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5 Lifestyle Trends That Could Impact Frederick Land Development and Homebuilding

Watch Generation Y to find profitable niches in Frederick’s real estate market

generation-Y-realestate-128-1December is the month that trend spotters like to get out their crystal balls and forecast upcoming changes to the business climate and MacRo Report is no exception.  Last year we published our MacRo Outlook on the four real estate segments, and this time we are looking at consumer trends.

In case you’ve been under a rock and haven’t noticed, an “echo boom bomb” has detonated as the children of baby boomers have become young adults.  According to CBS News, there are 80 million echo boomers (also known as Generation Y).  Add to that figure another 80 million or so of their parents, and you have a formidable force shaping the consumer landscape.  That’s half the population of the U.S.!

During recent weeks has posted several articles about the impact of emerging lifestyle trends in real estate and home design.  We found five boomer/boomer-echo trends in particular that stand out as potentially lucrative niche markets in Frederick real estate in 2012 and beyond.

1) Urban Living

According to all kinds of surveys done of both baby boomers and Generation Y, both groups love the convenience of amenities.  Whether they live in a city or in a large Planned Unit Development (PUD), they want to be within a walk, bike-ride or painless drive of jobs, friends, leisure activities, and shopping venues.

The MacRo crystal ball says that developers and builders who can creatively leverage infill projects within Frederick City will find buyers no matter what the real estate market overall is experiencing.  We’ll talk more in this post about the types of real estate that will sell and rent well in the city.

Any unfinished PUDs in the Frederick suburbs with lots remaining will likely see strong interest as well (i.e. Villages of Urbana and ).

2) Smaller Homes and Studio Rentals

As boomers lose spouses, and Gen Y moves out on their own, the largest share of household growth for the foreseeable future will be in single-person households.  Similarly, retirees usually down size to more manageable spaces.  And given the amount of wealth lost recently in the housing market crash, a focus on affordability is a given.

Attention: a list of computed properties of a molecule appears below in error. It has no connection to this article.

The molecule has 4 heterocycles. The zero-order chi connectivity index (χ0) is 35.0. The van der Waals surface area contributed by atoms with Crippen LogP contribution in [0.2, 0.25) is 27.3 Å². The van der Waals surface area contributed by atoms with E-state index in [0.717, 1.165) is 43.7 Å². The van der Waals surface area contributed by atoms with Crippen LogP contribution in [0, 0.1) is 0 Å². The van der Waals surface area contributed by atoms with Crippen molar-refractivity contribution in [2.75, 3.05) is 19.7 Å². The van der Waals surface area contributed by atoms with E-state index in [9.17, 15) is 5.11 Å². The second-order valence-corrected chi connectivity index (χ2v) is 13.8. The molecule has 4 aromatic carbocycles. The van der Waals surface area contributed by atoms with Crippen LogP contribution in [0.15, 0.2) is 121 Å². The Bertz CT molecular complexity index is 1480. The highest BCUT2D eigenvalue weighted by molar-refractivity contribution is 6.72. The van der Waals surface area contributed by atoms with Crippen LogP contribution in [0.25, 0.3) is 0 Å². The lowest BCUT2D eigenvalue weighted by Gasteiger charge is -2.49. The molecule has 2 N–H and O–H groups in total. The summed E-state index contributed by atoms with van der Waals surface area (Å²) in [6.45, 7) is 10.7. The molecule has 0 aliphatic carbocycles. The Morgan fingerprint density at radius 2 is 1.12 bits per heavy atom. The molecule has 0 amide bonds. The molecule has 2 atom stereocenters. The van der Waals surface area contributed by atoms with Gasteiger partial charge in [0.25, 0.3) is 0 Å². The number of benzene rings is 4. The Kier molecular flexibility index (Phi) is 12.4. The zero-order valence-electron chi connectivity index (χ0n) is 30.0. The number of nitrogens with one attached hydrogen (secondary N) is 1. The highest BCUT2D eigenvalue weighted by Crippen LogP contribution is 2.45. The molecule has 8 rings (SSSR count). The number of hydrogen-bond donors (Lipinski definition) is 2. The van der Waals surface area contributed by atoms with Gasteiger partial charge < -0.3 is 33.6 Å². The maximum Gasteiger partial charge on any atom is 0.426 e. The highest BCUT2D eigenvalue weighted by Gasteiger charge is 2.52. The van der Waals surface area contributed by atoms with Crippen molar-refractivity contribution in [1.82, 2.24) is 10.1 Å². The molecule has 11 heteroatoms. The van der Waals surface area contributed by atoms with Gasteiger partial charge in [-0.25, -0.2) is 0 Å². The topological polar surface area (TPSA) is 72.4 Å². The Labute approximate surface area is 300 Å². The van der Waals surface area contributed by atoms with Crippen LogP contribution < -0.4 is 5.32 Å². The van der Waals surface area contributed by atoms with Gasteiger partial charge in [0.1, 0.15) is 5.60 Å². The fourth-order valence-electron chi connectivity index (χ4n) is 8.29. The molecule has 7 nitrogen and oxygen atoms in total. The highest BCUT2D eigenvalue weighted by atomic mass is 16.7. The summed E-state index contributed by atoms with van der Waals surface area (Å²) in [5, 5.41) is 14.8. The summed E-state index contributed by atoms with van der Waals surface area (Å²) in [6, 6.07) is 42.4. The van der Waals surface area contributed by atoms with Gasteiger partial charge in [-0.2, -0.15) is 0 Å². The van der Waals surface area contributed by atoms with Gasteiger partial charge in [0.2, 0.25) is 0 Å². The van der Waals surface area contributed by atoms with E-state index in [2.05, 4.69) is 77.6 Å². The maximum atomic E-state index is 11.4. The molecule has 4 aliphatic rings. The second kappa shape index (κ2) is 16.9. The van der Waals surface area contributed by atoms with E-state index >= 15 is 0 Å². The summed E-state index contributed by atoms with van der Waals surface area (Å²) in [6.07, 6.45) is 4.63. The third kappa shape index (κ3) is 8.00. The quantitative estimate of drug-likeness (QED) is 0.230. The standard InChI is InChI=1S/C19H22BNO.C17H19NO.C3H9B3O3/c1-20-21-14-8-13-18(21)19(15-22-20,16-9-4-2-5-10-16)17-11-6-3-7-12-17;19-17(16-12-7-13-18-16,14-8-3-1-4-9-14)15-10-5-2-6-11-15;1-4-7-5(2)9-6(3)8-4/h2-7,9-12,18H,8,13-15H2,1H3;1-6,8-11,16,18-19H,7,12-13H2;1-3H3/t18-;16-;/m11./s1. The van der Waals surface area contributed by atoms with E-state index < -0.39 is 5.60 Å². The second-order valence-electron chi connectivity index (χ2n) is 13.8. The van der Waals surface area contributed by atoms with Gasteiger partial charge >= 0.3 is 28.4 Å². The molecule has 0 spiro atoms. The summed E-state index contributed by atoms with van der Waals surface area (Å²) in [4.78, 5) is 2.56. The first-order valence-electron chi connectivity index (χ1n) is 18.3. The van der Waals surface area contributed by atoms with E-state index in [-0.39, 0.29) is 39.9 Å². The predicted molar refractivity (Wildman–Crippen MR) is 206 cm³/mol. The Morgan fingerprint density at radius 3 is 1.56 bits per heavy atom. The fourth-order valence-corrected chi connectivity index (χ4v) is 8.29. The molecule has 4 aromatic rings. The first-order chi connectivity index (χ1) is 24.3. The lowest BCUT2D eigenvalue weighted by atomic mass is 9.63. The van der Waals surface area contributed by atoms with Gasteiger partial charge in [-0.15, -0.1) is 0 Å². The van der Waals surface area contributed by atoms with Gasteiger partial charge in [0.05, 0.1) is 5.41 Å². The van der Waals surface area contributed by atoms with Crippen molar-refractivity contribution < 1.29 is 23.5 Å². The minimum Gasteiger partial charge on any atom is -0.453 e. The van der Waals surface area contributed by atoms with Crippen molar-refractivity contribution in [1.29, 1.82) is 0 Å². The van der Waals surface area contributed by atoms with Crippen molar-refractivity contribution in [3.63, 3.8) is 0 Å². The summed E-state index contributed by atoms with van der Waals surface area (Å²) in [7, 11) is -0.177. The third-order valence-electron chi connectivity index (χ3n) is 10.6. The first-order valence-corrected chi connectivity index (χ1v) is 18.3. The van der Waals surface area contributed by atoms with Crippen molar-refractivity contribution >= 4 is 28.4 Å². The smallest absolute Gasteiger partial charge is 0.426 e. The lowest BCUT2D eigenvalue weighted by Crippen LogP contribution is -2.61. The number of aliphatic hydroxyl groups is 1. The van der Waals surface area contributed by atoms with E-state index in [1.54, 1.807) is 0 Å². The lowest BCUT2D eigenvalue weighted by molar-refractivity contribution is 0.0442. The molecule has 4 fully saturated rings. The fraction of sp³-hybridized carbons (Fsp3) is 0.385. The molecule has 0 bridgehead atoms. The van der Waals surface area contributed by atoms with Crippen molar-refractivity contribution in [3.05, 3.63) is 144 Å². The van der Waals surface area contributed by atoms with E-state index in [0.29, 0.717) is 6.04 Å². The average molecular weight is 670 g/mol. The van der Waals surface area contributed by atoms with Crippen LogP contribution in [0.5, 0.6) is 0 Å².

As for Gen Y, , who has been predicting consumer behavior for 30 years.  They don’t define themselves with possessions and don’t own much beyond their electronics.   They want to rent or own small, simple, open floor plans with clever storage.  According to Builder Magazine,

Smaller makes sense for young adults and retirees. In addition, young families in Maryland are attracted to Frederick suburbs because they can get more for their money as compared to areas closer to Baltimore and D.C.

“We just launched six new floor plans, and while our homes in this region haven’t gotten smaller, we redesigned them to offer more usable space, more efficiency, and more functionality within the same square footage,” said Stuart Terl, Maryland Division President of Drees Homes in Frederick.

“Homebuyers are looking for storage and space use to be as efficient as a cabin on a cruise ship.  Every bedroom has a walk-in closet.  Volume spaces like two-story family rooms are going away.  Space in the garage is being utilized for ‘family foyers’ and mudrooms.”

3) The Rise of the Sandwich Generation

There are a number of factors contributing to staggering growth in multi-generational households right now, from the aging boomer population to high unemployment rates among young adults to the growth of immigrant and minority households in the U.S.

Homes with in-law suites will remain popular, but any builder who develops and markets products specifically catering to multi-generational living will tap an underserved market.

According to Terl, “Our floor plans are designed with ‘flex spaces’ that can be converted to any use—extra bedroom, den, home office, etc.  Our homes convert from three bedrooms to five easily.”

4) Home Offices Are Paying Off

The home office has become ubiquitous, and the number of people working exclusively or part-time from home continues to rise.  Even more compelling is the fact that the median family income of home-based worker households is higher—by $20K or more—than that of the national median household income over all.  All signs point to a continuing trend.

With so many young entrepreneurial adults seeking small spaces in the city, perhaps there may be a market for developers to design urban-based multifamily buildings that include shared-use office or conference room spaces in the building?  Something to consider…

5) Virtual Real Estate Shopping

If real estate businesses are not playing in the cyber market already, they are far behind the curve.  People want to search properties and tour them from the comfort of their homes, period.

“During the past five years we have gone from 10% of our customers taking a first look at our homes on the website to 70% viewing the website first,” said Terl.  “You have to have a good website presence to attract shoppers.”

Those are the MacRo predictions for the trends currently changing the landscape of Frederick real estate…frankly, these trends will impact all kinds of other businesses as well.  What trends are you watching?

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Rocky Mackintosh, President, MacRo, Ltd., a Land and Commercial Real Estate firm based in Frederick, Maryland. He is an appointed member of the Frederick County Charter Board. He also writes for

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